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William and Ida McKinley with the Marcus Hanna Family, Thomasville, GA

Mark Hanna invited Governor McKinley, and his wife Ida to his winter home in Thomasville, Georgia in March of 1895.  This would be the considered by some to be the boom of the McKinley campaign.

Our historian from the 50’s & 60’s Edward Heald accounts of the beginnings of McKinley’s grasp for the “Big Fish,” the presidency! This story from E.T. Heald was first a radio broadcast on W.H.B.C. on April 26, 1954, then published in 1959 in Volume IV Part Three of the Stark County Story.

E.T. Heald was making his way to Clearwater, Florida in the spring of 1954. Stopping in Thomasville, GA, he walked around the town inquiring if anyone could be found who could recall William McKinley’s visit.  The response every time was, go see Ed Jerger,  proprietor and editor of the Times-Enterprise, the local newspaper in Thomasville.  Jerger recalled meeting Governor McKinley when he was eleven years old.  He and his mother met Mr. McKinley, and he distinctly recalled his mother telling the Governor of Ohio she was glad to meet the next President of the United States.

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Mitchell-House

Heald asked if he could find any accounts of the ball thrown for the Governor and his wife during their visit to the town. Jerger replied their would most likely be a write-up in his newspaper.  The back issues were bound and lived in the town library.  Heald went to the library and found the accounts of a lovely ball held in the Mitchell Hotel where 500 people were invited to see the Ohio Governor and his wife.  All of the dignitaries of the city of Thomasville were invited, including Captain Hammond who paid high tribute to the Governor.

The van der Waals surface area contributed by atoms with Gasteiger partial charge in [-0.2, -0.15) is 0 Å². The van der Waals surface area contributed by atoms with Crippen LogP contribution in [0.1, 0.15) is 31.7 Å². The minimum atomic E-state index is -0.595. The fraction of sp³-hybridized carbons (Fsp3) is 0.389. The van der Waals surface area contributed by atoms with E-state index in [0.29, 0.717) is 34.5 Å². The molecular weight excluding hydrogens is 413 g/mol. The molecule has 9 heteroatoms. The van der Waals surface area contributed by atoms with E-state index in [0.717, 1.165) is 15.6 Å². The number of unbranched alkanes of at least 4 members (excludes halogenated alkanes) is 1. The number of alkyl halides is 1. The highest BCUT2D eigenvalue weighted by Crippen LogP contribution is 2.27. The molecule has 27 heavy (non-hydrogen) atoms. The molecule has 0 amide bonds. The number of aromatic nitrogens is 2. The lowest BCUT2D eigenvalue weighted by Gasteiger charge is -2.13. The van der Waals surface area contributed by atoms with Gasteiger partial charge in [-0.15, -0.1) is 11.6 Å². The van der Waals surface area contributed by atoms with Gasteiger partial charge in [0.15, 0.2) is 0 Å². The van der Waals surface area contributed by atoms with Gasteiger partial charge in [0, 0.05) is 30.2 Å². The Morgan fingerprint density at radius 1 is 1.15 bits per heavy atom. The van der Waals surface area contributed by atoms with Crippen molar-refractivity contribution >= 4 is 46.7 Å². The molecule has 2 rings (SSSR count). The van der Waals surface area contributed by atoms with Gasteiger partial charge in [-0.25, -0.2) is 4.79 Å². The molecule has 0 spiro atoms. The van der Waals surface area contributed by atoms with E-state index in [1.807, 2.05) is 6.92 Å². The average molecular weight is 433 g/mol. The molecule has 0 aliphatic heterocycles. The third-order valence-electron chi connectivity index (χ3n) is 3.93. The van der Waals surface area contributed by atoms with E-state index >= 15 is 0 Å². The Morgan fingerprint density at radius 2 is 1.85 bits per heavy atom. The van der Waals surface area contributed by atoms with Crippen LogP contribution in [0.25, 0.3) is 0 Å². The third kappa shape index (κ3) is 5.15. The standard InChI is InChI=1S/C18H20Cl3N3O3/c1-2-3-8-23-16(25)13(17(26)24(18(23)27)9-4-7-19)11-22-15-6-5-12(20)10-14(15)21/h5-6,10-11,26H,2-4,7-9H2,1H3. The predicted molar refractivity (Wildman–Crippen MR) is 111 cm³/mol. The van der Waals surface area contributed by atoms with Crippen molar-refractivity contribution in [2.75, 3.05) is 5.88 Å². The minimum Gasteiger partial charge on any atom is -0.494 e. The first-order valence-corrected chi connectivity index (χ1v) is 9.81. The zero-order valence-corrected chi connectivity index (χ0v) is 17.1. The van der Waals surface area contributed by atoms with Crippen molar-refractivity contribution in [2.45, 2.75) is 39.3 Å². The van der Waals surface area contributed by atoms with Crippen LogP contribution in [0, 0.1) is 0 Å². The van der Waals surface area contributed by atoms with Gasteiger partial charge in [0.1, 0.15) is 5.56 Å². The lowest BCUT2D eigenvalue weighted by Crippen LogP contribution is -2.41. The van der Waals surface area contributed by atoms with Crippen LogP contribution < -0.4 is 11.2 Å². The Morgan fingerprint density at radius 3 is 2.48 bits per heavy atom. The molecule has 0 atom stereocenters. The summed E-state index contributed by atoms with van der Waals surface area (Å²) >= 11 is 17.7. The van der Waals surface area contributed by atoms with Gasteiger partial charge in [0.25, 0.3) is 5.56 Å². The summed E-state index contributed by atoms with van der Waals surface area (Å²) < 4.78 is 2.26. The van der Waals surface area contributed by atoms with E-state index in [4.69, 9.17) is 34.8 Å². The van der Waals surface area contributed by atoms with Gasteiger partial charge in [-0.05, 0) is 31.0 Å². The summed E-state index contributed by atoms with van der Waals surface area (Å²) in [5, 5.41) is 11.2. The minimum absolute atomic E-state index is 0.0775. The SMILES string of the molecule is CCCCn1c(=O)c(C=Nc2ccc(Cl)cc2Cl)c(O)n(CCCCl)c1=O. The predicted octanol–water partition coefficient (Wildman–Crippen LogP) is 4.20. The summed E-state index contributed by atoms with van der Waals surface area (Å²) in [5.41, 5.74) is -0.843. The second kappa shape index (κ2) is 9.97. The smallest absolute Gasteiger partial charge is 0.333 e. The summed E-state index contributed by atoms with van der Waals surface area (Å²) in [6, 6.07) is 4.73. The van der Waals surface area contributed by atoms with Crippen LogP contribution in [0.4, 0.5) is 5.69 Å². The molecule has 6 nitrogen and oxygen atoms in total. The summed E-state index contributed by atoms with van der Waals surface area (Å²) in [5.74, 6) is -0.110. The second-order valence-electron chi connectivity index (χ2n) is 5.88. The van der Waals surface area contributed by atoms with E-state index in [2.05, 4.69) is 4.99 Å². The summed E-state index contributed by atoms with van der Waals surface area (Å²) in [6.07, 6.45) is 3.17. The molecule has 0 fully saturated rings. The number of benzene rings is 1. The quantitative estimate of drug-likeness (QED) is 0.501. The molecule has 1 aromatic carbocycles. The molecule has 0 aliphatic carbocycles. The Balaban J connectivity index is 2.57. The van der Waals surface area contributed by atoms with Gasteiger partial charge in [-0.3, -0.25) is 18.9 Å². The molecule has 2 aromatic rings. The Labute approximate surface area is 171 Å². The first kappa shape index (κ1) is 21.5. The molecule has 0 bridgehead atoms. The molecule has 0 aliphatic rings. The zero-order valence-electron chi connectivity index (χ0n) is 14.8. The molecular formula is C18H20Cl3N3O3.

The trip proved to be monumental.  Its illustrated McKinley’s attachment to the South. He received the backing of powerful southerners as well as northerners in March of 1895, went on the win nomination of the Ohio State Convention on May 29, 1895, and the Republican Nomination for the presidency on June 18, 1896.

“McKinley was the first president after the war (Civil War) to break down sectional feeling and to bring about a new understanding and good will between North and South.” – Edward Heald

The Canton Repository accounted the Governor and his wife Ida moving on to Jacksonville, St. Augustine, Palm Beach, FL, and back to Savannah, GA.

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Fountain in Forsyth Park Savannah, Georgia

More Later…

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